The third violation stems from targeted promotions of rewards cards and sign-up bonuses. The Bureau found that in 2013 the Bank began targeting certain consumers to be invited to apply for a rewards card with a sign-up bonus when they called the bank or visited a branch. Although these representations were material to some consumer's decisions to sign-up, some consumers did not receive the bonus, because the bank’s employees did not accurately complete the application process, despite the bank’s knowledge and the consumer’s reasonable understanding that they would receive a sign-up bonus. The Bureau found that the bank engaged in a deceptive act or practice by promising (but not providing) sign-up bonuses to certain targeted consumers, a violation of the Consumer Financial Protection Act’s prohibition on “unfair, deceptive, or abusive” acts or practices.


Opening Accounts Without Consumer Consent

The final violation involves the alleged opening of accounts without the knowledge or consent of the consumer. The Bureau alleged that in response to sales pressure and incentives, the bank’s employees were sometimes submitting applications (including obtaining consumer reports) and issuing credit cards without consumers’ consent. Under the Truth in Lending Act, “no credit card shall be issued except in response to a request or application therefor.”. Regulation Z requires that no credit card be issued except in response to an oral or written request or application. Additionally, by obtaining consumer reports without a permissible purpose, the bank was found to have violated the Fair Credit Reporting Act. The alleged violations of TILA and the FCRA also breached the Consumer Financial Protection Act’s prohibition on offering or providing “any financial product or service not in conformity with Federal consumer financial law.”



1. $150 Million Penalty + Immediate End to Unauthorized Accounts

In addition to paying over $150 million in penalties and restitution, under the terms of the Order the bank must stop opening unauthorized accounts. They have already addressed the cause–individual sales goals and sales-based competition–by eliminating sales goals for compensation incentives and for performance management for employees primarily responsible for the sale of consumer credit card accounts.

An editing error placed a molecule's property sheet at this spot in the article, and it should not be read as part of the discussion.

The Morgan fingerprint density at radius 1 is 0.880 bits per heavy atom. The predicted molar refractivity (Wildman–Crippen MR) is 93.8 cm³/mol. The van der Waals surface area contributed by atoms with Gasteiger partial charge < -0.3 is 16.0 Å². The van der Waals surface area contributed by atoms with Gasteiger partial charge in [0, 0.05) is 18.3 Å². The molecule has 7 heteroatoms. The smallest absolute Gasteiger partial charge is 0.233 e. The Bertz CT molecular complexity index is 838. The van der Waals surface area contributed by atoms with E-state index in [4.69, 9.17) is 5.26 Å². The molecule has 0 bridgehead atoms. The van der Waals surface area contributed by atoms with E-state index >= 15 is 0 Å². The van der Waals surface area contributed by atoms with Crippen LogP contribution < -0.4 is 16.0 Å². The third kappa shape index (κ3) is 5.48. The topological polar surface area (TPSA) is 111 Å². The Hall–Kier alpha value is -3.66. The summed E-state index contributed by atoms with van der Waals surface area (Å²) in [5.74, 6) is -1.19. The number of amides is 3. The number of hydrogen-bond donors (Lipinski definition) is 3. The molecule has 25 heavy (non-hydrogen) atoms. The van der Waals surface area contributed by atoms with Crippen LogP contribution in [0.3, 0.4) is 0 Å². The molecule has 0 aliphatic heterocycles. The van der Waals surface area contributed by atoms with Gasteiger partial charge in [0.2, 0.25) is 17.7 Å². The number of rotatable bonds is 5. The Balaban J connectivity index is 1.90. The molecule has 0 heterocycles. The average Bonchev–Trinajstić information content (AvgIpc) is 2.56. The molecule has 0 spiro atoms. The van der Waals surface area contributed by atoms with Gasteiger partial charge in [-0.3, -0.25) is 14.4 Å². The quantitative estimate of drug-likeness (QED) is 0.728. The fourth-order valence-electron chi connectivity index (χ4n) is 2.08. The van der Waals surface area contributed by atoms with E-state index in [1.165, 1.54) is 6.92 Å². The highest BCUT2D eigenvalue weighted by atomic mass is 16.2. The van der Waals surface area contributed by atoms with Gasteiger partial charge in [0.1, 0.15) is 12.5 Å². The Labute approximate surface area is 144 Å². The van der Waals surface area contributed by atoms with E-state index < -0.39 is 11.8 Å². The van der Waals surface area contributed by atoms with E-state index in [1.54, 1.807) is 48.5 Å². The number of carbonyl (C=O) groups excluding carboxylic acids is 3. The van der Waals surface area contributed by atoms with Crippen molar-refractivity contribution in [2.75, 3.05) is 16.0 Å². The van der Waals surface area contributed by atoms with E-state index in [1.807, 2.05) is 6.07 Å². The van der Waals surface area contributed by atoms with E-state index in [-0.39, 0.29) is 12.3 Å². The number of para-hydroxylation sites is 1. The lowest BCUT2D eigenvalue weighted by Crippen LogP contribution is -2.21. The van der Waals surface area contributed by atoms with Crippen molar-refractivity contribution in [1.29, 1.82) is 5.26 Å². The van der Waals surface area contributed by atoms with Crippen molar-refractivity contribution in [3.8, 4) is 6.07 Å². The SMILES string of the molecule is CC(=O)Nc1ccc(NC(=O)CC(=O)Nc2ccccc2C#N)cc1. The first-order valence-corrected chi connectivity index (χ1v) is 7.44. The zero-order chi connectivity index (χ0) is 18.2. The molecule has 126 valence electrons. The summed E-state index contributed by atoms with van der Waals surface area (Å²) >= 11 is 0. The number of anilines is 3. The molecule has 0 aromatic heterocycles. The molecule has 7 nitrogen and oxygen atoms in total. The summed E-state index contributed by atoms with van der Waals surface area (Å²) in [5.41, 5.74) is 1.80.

2. Increased Visibility for Bonuses Promised

The bank must disclose “material limitations” on any rewards card bonuses and provide bonuses as advertised. 

3. Junk Fees Prohibited

While the bank has already reduced its reliance on junk fees, they are prohibited from charging repeat NSF fees in the future. This action by the Bureau represents one of the largest penalties since they issued new guidance in October 2022 on several junk fee practices that violate the CFPB’s prohibition on conduct that constitutes an unfair act or practice, including certain NSF fees. 


We Can Help You Avoid Penalties

Increased CFPB activity concerning various bank fees, called “junk fees” by the consumer watchdog, is a timely reminder to financial institutions to review their NSF fee structure, processes, and policies. Not sure where to start? We can help! With direct access to our team of compliance professionals, former examiners, and licensed attorneys, as well as our database of compliance webinars, you can ensure that you stay compliant and up-to-date on any regulatory changes.

Contact us for regulatory compliance assistance!